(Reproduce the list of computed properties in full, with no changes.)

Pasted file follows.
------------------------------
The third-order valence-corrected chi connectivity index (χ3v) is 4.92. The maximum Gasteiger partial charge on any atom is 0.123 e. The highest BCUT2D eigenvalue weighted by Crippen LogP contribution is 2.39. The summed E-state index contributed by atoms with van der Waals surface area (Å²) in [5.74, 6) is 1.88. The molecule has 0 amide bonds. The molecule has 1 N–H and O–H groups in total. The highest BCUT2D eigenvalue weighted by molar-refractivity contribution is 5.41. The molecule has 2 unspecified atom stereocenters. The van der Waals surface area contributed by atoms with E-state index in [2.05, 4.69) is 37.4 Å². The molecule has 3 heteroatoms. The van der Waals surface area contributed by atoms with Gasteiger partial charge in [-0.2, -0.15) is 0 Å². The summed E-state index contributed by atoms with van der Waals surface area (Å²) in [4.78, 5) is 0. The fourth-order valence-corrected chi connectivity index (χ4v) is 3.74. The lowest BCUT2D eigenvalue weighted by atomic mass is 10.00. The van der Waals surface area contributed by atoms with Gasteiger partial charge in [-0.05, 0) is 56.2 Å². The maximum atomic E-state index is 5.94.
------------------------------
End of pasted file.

The third-order valence-corrected chi connectivity index (χ3v) is 4.92. The maximum Gasteiger partial charge on any atom is 0.123 e. The highest BCUT2D eigenvalue weighted by Crippen LogP contribution is 2.39. The summed E-state index contributed by atoms with van der Waals surface area (Å²) in [5.74, 6) is 1.88. The molecule has 0 amide bonds. The molecule has 1 N–H and O–H groups in total. The highest BCUT2D eigenvalue weighted by molar-refractivity contribution is 5.41. The molecule has 2 unspecified atom stereocenters. The van der Waals surface area contributed by atoms with E-state index in [2.05, 4.69) is 37.4 Å². The molecule has 3 heteroatoms. The van der Waals surface area contributed by atoms with Gasteiger partial charge in [-0.2, -0.15) is 0 Å². The summed E-state index contributed by atoms with van der Waals surface area (Å²) in [4.78, 5) is 0. The fourth-order valence-corrected chi connectivity index (χ4v) is 3.74. The lowest BCUT2D eigenvalue weighted by atomic mass is 10.00. The van der Waals surface area contributed by atoms with Gasteiger partial charge in [-0.05, 0) is 56.2 Å². The maximum atomic E-state index is 5.94.